If you remember the independent study commissioned by the Board of Supervisors seeking remedies for the Contra Costa County Fire District's financial woes, you already have been introduced to Fitch & Associates LLC.
Their 13-month, fact-gathering, data-crunching exercise produced a 150-page report that came up with recommendations for just about everything except what was needed. It said four, three-person firefighting teams could be turned into six, two-person medical response units. (My fourth-grade granddaughter confirms that the math is correct.) It said dispatch protocol could be improved. It said response times could be better.
What about the district's budget problems? The report said to get more revenue.
Thanks, that's a big help.
Now comes the sequel, Fitch Report II: The Contra Costa County Emergency Medical Services Project Report. I opened it with exceedingly low expectations, so I was surprised at what I found.
The report said the county's emergency medical response operation would benefit by limiting all dispatchers to 8- to 10-hour shifts rather than the standard 48-hour shifts that lead to weariness.. It said a better job can be done of distinguishing severe from less urgent calls. Sending advanced life support teams for basic life support needs is inefficient and costly.
The report also urged the implementation of community paramedics who can supply on-site treatment for lesser ailments and refer patients to treatment centers. In other words, not every medical emergency call needs to end with an ambulance trip to acute care.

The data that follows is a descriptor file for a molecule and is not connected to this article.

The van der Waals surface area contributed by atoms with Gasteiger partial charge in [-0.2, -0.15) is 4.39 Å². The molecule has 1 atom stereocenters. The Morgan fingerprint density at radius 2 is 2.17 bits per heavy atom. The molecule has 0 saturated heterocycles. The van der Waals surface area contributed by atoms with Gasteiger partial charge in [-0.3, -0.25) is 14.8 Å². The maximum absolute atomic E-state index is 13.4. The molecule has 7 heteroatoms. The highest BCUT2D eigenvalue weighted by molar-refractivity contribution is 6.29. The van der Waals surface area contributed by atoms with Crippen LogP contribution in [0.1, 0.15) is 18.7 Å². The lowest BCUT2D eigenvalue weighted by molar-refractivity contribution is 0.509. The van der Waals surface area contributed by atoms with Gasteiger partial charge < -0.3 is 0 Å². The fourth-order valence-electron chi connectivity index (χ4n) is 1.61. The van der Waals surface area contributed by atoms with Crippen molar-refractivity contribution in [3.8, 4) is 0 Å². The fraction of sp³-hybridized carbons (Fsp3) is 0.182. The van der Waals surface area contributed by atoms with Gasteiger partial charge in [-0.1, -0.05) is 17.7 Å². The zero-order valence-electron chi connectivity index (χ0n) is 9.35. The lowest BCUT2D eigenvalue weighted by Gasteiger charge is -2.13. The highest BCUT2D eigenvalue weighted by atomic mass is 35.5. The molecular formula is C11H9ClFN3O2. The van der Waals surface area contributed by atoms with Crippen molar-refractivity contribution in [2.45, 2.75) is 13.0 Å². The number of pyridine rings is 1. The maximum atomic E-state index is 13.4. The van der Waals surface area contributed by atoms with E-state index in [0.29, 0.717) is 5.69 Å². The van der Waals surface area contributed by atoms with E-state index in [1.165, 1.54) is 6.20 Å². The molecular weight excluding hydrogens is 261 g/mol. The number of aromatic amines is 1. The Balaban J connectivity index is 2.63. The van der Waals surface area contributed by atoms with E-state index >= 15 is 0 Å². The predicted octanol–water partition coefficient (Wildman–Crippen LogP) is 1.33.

Fitch also recommended that the county improve its medical data collection and sharing capabilities so that all dispatchers, responders and caregivers can access the same patient information.
The system in place now has grown randomly as needs have changed -- 14 communication centers, 11 fire agencies, three emergency ambulance providers and nine acute care facilities are in the mix -- so this pause to assess and coordinate makes some sense. Fitch estimates that $3 million could be saved if every one of the suggestions in its report is implemented.
That's not to suggest, however, that Fitch II answered every question that needs answering. Clayton City Manager Gary Napper, who serves on the Emergency Medical Care Committee, brought one to the fore at a town-hall meeting last week. He wanted to know if Fitch had examined the option of dispatching only medical teams -- paramedics in ambulances -- to emergency calls, without involving other first responders.
Put another way: Does the fire department need to be involved in every medical emergency?
"One of the invisible gorillas in the room," Napper said, "is the finance component. I don't know if we can resolve this problem without blending the first responders with the emergency medical system agency.
"We have a platform that relies upon first responders coupled with ambulance response. What I don't see here is the capability of the EMS to provide first responder emergency medical services without the benefit of (fire department) responders."
Fitch II, the Sequel, was better than the original. It stirred some thought, made some good suggestions, and at 91 pages was a quicker read.
It will be interesting to see how county supervisors react. They're the ones who authorized $400,000 for the two studies.
Contact Tom Barnidge at firstname.lastname@example.org.